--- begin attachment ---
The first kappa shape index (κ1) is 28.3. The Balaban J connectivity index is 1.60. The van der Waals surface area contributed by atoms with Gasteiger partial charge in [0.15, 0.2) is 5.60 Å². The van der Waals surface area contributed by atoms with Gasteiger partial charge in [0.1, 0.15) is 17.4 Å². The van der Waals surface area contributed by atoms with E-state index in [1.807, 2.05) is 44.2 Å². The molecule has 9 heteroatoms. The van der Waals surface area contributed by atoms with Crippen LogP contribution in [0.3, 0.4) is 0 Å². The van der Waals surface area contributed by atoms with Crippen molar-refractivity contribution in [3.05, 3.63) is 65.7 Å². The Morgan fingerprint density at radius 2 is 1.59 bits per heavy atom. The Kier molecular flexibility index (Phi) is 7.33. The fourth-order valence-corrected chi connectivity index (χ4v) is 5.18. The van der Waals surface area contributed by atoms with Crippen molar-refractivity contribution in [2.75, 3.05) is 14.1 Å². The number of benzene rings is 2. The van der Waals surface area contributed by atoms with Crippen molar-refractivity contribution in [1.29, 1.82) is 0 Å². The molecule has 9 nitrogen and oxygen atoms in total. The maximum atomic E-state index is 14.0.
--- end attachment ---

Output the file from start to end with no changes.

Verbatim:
The first kappa shape index (κ1) is 28.3. The Balaban J connectivity index is 1.60. The van der Waals surface area contributed by atoms with Gasteiger partial charge in [0.15, 0.2) is 5.60 Å². The van der Waals surface area contributed by atoms with Gasteiger partial charge in [0.1, 0.15) is 17.4 Å². The van der Waals surface area contributed by atoms with E-state index in [1.807, 2.05) is 44.2 Å². The molecule has 9 heteroatoms. The van der Waals surface area contributed by atoms with Crippen LogP contribution in [0.3, 0.4) is 0 Å². The van der Waals surface area contributed by atoms with Crippen molar-refractivity contribution in [3.05, 3.63) is 65.7 Å². The Morgan fingerprint density at radius 2 is 1.59 bits per heavy atom. The Kier molecular flexibility index (Phi) is 7.33. The fourth-order valence-corrected chi connectivity index (χ4v) is 5.18. The van der Waals surface area contributed by atoms with Crippen molar-refractivity contribution in [2.75, 3.05) is 14.1 Å². The number of benzene rings is 2. The van der Waals surface area contributed by atoms with Crippen molar-refractivity contribution in [1.29, 1.82) is 0 Å². The molecule has 9 nitrogen and oxygen atoms in total. The maximum atomic E-state index is 14.0.